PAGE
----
• 17
    Putting a Spin on Statistics
    Facts and stats are clear and objective, right? Of course not. Statistics are great because they give us information in an easy-to-understand way, but they can also be dangerously misleading. Something as simple as the choice between mean, median, and mode can skew the facts. The ability to evaluate statistics allows you to draw your own conclusions. x
  • 18
    Poker, Probability, and Everyday Life
    Life is filled with chance, and unfortunately it’s not as easy to navigate as counting face cards. This survey of probability will allow you to deal with chance more rationally. You’ll study the law of large numbers, how to calculate the probability of one or more events, and the gambler’s fallacy that keeps casinos in business. x
  • 19
    Decisions, Decisions
    Turn your attention to decision theory, the surefire way to make the most rational decision with the evidence you have. The key is to maximize expected utility. Doing so can tell you everything from which wine to buy for a dinner party to how to respond to an influenza outbreak. Pascal even used decision theory to determine his belief in God. x
  • 20
    Thinking Scientifically
    What’s the difference between real science and pseudoscience? What’s wrong with astrology and phrenology? Find out how to build your own pseudoscience, complete with ambiguous phenomena and post-hoc modifications, so you’ll know what to watch out for when you’re presented with something that looks like science but doesn’t pass the test of a rigorous scientific theory. x
  • 21
    Put It to the Test—Beautiful Experiments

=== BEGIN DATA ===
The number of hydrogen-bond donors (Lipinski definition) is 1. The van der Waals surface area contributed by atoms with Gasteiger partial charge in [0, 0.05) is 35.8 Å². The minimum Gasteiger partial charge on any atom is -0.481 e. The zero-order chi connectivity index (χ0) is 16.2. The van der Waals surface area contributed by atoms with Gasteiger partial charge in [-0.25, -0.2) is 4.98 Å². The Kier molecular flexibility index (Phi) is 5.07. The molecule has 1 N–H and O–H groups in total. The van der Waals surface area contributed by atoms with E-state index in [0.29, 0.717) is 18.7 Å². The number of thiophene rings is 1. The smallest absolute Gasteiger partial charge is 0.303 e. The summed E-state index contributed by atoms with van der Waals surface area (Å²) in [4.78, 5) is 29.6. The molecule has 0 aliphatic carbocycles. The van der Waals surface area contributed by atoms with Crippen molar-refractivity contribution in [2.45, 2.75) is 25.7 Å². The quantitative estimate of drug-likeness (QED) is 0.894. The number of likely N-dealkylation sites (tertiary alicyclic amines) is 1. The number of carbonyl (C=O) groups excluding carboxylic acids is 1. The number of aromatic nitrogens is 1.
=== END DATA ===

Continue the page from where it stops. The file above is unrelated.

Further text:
Analyzing the structure of scientific experiments is an important part of the philosopher’s toolkit. The risks, power, and limits of experimentation can help you back your own claims and evaluate the claims of others. Here you’ll examine the parts of a good experiment—control groups, randomized testing, and what to do with unexpected results x
  • 22
    Game Theory and Beyond
    Where decision theory leaves off, game theory begins. This lecture walks you through the techniques of decision making in a social context. You’ll look at the cooperation and competition inherent to the Prisoner’s Dilemma, and you’ll reflect on behavioral economics, a field that studies irrational action. x
  • 23
    Thinking with Models
    Synthesize the earlier lectures on visualization, simplification, and thought experiments and check out the benefits of thinking with models. The three-stage model—input, mechanism, and output—is a great way to put your toolkit strategies to work, whether you want to predict tomorrow’s weather, explain why the moon exists, or understand segregated neighborhoods. x
  • 24
    Lessons from the Great Thinkers
    Conclude the course with a journey through the minds of great thinkers from Plato and Aristotle to Darwin and Einstein. You’ll consider what made them great thinkers, and you’ll pick up a few tips to improve your own thinking. x

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Patrick Grim
Ph.D. Patrick Grim
State University of New York, Stony Brook